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Rules to follow and mistakes to avoid when preparing frittata
August 28, 2016, 9:58 am
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A well-made frittata is one of the world’s most perfect foods. It is cheap, quick-cooking, and an efficient vehicle for leftovers—not to mention equally delicious at breakfast, lunch, and dinner. But a poorly-made frittata is just tragic – it is spongy rather than custardy, dry, and flavorless. Avoid these common frittata mistakes and get yourself a mouth-watering result.

Use some dairy and make it full-fat: Dairy turns an ordinary omelet into a delicious, creamy egg cake. So when it comes to choosing what type of dairy you want, let your creativity guide you: Whole milk, sour cream, yogurt, or crème fraîche are all great options. Just be aware that anything less than a full-fat product will produce a less-unctuous frittata.

Do not wing the egg-dairy ratio: Frittatas are easy to make, but that does not mean you can throw caution to the wind and guess at the proportions. For every dozen eggs you use, you will need a half-cup of dairy. Six-egg frittatas get a quarter-cup. Want to go smaller than that? Do not bother. The beauty of a frittata is that it serves a crowd and keeps well. Use too much dairy, and the eggs will be too loose. Use too little, and you will miss out on the creamy-luscious goodness.

Use the right pan for the job: Whatever oven-safe pan you choose, be aware of how well it conducts heat. Because it retains heat well, a heavy pan like a cast-iron will continue to cook your frittata after you remove it from the oven. Pull it from the oven before it is completely finished. Here, the size does matter. A 12-egg’er should ideally be cooked in a 10-inch pan. Scale down for smaller frittata. If you wish to prepare a smaller frittata but do not have the pan, go ahead with the larger one, but be aware that the frittata will be thinner and will cook faster.

Fully cooked (most) add-ins: A frittata makes use of fully-cooked leftovers like last night’s roasted potatoes or this morning’s leftover sausage. But if you are starting from scratch, it is best to fully cook any addition that might release moisture into the eggs—mushrooms, tomatoes, and summer squash or zucchini are common ‘wet’ culprits than can water down your eggs. Sauté them separately. This also holds true for aromatics, like onions, and sturdy veggies, like raw potatoes. Do not be afraid of getting a little color on the vegetables: That is what makes them so delicious!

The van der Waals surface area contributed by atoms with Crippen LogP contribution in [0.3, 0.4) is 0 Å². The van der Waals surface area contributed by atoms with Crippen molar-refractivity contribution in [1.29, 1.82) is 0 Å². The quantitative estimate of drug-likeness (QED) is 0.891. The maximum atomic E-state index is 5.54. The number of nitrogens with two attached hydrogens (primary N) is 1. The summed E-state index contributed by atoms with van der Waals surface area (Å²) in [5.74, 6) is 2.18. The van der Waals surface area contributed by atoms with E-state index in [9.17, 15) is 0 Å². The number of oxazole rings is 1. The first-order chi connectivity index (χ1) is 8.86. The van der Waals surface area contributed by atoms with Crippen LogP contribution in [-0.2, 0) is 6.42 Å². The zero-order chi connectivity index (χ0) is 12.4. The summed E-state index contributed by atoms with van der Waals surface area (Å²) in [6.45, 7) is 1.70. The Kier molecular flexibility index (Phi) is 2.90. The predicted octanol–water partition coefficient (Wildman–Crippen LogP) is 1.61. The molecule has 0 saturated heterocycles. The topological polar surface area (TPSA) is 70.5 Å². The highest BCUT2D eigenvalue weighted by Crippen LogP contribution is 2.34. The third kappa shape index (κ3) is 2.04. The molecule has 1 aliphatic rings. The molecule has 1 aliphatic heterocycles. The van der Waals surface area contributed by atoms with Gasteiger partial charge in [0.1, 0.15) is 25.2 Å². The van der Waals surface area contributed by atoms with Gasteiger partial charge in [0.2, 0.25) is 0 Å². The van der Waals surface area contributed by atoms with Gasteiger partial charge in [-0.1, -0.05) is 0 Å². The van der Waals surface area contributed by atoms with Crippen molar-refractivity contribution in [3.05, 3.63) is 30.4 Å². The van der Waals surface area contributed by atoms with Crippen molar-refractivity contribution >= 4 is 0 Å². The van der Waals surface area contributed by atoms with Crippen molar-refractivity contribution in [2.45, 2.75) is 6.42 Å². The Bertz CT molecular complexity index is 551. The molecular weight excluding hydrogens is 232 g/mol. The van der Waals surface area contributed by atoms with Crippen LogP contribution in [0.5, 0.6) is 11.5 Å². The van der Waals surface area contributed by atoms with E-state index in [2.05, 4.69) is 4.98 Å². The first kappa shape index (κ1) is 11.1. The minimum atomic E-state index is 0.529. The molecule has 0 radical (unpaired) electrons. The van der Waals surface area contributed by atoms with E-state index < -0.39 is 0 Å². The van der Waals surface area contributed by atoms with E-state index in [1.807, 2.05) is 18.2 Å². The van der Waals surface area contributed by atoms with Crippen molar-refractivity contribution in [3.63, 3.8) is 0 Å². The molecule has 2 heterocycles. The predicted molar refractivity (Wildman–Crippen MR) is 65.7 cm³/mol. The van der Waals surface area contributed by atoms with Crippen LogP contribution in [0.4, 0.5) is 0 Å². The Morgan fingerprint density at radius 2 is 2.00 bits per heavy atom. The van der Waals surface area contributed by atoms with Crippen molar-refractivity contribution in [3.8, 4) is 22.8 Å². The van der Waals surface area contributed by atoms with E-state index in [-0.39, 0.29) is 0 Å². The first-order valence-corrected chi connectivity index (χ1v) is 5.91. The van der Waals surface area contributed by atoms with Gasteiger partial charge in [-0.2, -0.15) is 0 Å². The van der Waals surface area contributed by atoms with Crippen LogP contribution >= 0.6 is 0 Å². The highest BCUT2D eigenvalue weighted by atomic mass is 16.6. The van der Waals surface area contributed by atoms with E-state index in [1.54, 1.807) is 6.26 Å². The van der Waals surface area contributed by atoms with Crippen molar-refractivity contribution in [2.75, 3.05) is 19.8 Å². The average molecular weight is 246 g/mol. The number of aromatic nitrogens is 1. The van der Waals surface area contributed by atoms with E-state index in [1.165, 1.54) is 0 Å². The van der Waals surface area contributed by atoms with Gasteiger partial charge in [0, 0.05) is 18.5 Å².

Do not overbake: A good frittata should have the texture of custard: trembling and barely set. An over-baked frittata, in contrast, will have all the textural appeal of a kitchen sponge (and its interior will look strikingly similar). You may want a deep golden-brown top, but the reality of it is, when the crust is golden, the interior is over-baked. If you must have a tanned top, game the system by sprinkling cheese over it in the last few minutes of cooking time. Or stick the almost-finished frittata under the broiler for a few minutes. Set your oven to 176 degrees Celsius, and cook for 20-30 minutes, depending on size and thickness. Play it safe and check the frittata five minutes before it is supposed to be done.

Season early and season well: Be sure to season your eggs with salt and pepper before adding them to the pan. A surface-level sprinkling of salt will not penetrate the rest of the frittata. And if you are adding other tasty treats to the frittata, season them separately. Adjust accordingly if you are including already-salty ingredients.

Choose your cheese wisely: Although all cheese is delicious, not all cheese is created equal. Know what function you want your cheese to perform. If you are after an oozing texture, then pick cheeses that have superior melting quality: Cheddar, gruyère, and fontina. A soft cheese, like ricotta, does not melt as well, but it is perfect if you are into dense pockets of gooeyness. A harder, aged cheese, like Parmesan or Pecorino Romano, adds a sharp hit of salty, nutty flavor, but it is not a prime melter. Save it for a sharp wallop of flavor on top.

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